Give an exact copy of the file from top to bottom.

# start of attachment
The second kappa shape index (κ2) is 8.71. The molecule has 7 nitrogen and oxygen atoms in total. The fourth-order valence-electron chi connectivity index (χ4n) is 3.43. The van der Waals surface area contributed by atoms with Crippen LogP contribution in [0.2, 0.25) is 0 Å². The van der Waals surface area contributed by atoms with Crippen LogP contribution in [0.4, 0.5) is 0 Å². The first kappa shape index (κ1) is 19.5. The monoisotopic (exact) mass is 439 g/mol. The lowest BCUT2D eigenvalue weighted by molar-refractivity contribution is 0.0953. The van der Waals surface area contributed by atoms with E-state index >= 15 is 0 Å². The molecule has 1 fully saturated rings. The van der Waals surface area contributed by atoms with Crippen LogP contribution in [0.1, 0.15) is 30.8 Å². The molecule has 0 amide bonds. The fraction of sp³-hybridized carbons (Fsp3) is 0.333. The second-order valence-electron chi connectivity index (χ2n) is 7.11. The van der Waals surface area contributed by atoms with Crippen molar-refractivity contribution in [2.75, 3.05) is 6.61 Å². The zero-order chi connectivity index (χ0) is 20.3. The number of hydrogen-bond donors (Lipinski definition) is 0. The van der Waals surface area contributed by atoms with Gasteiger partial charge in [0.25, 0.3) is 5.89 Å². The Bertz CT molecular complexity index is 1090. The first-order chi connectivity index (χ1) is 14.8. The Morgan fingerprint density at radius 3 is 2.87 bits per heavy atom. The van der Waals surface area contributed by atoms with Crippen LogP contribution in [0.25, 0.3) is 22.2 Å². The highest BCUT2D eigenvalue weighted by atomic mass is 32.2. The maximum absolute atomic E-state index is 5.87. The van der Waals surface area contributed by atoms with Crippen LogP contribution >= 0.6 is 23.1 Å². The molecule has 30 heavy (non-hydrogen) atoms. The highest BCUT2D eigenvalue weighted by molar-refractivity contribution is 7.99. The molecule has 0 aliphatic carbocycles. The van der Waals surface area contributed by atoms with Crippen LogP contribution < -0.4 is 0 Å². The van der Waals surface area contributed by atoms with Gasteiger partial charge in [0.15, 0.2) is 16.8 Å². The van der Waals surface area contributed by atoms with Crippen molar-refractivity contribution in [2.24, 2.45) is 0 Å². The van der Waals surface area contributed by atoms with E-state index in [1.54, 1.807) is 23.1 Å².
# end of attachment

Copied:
The second kappa shape index (κ2) is 8.71. The molecule has 7 nitrogen and oxygen atoms in total. The fourth-order valence-electron chi connectivity index (χ4n) is 3.43. The van der Waals surface area contributed by atoms with Crippen LogP contribution in [0.2, 0.25) is 0 Å². The van der Waals surface area contributed by atoms with Crippen LogP contribution in [0.4, 0.5) is 0 Å². The first kappa shape index (κ1) is 19.5. The monoisotopic (exact) mass is 439 g/mol. The lowest BCUT2D eigenvalue weighted by molar-refractivity contribution is 0.0953. The van der Waals surface area contributed by atoms with E-state index >= 15 is 0 Å². The molecule has 1 fully saturated rings. The van der Waals surface area contributed by atoms with Crippen LogP contribution in [0.1, 0.15) is 30.8 Å². The molecule has 0 amide bonds. The fraction of sp³-hybridized carbons (Fsp3) is 0.333. The second-order valence-electron chi connectivity index (χ2n) is 7.11. The van der Waals surface area contributed by atoms with Crippen molar-refractivity contribution in [2.75, 3.05) is 6.61 Å². The zero-order chi connectivity index (χ0) is 20.3. The number of hydrogen-bond donors (Lipinski definition) is 0. The van der Waals surface area contributed by atoms with Gasteiger partial charge in [0.25, 0.3) is 5.89 Å². The Bertz CT molecular complexity index is 1090. The first-order chi connectivity index (χ1) is 14.8. The Morgan fingerprint density at radius 3 is 2.87 bits per heavy atom. The van der Waals surface area contributed by atoms with Crippen LogP contribution in [0.25, 0.3) is 22.2 Å². The highest BCUT2D eigenvalue weighted by atomic mass is 32.2. The maximum absolute atomic E-state index is 5.87. The van der Waals surface area contributed by atoms with Crippen LogP contribution >= 0.6 is 23.1 Å². The molecule has 30 heavy (non-hydrogen) atoms. The highest BCUT2D eigenvalue weighted by molar-refractivity contribution is 7.99. The molecule has 0 aliphatic carbocycles. The van der Waals surface area contributed by atoms with Crippen LogP contribution < -0.4 is 0 Å². The van der Waals surface area contributed by atoms with Gasteiger partial charge in [0.15, 0.2) is 16.8 Å². The van der Waals surface area contributed by atoms with Crippen molar-refractivity contribution in [2.24, 2.45) is 0 Å². The van der Waals surface area contributed by atoms with E-state index in [1.54, 1.807) is 23.1 Å².